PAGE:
Flora Tristan : Pioneer Feminist in the Age of George Sand
Active in the 1830s and 1840s, Flora Tristan is best known for her book "Workers' Union", an account of the conditions of women and workers in Peru, London, Paris and the provinces of France. Regarded as something of a pariah, she was one of the first women radicals to draw clear connections between the plight of disaffected workers and powerless women. Her version of socialism has been regarded as leading towards Marx. Sandra Dijkstra aims to paint a clear picture of Tristan as a class- and gender-conscious women writer in a transitional historical period, and to demonstrate her influence on Marxism.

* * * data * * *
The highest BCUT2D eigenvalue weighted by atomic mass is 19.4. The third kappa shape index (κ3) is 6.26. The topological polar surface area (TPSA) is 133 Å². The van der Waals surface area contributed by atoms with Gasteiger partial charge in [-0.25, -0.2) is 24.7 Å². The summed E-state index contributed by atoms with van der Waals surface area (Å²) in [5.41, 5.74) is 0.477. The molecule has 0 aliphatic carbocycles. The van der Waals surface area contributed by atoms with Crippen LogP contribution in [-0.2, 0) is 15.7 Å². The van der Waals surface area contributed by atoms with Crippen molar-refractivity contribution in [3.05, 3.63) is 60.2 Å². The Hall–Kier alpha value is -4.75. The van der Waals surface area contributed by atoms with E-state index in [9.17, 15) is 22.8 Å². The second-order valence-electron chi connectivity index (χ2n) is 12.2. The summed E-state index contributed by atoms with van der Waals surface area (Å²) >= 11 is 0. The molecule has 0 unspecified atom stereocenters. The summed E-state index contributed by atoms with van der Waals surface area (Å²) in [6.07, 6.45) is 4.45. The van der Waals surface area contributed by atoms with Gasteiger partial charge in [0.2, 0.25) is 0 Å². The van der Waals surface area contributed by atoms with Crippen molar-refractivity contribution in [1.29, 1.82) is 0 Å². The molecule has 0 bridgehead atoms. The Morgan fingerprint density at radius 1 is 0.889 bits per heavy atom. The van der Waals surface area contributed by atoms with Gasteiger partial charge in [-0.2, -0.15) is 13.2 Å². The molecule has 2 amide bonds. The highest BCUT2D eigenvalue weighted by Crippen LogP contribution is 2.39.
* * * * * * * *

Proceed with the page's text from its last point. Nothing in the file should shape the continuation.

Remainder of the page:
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- Paperback | 217 pages
- 139.7 x 220 x 19.05mm | 282g
- 01 May 1992
- PLUTO PRESS
- London, United Kingdom
Table of contents
Womanhood in 19th-century France; a feminist statement; the manifesto of the pariah; in search of a literary solution; the discovery of a mission; the consolidation of a project.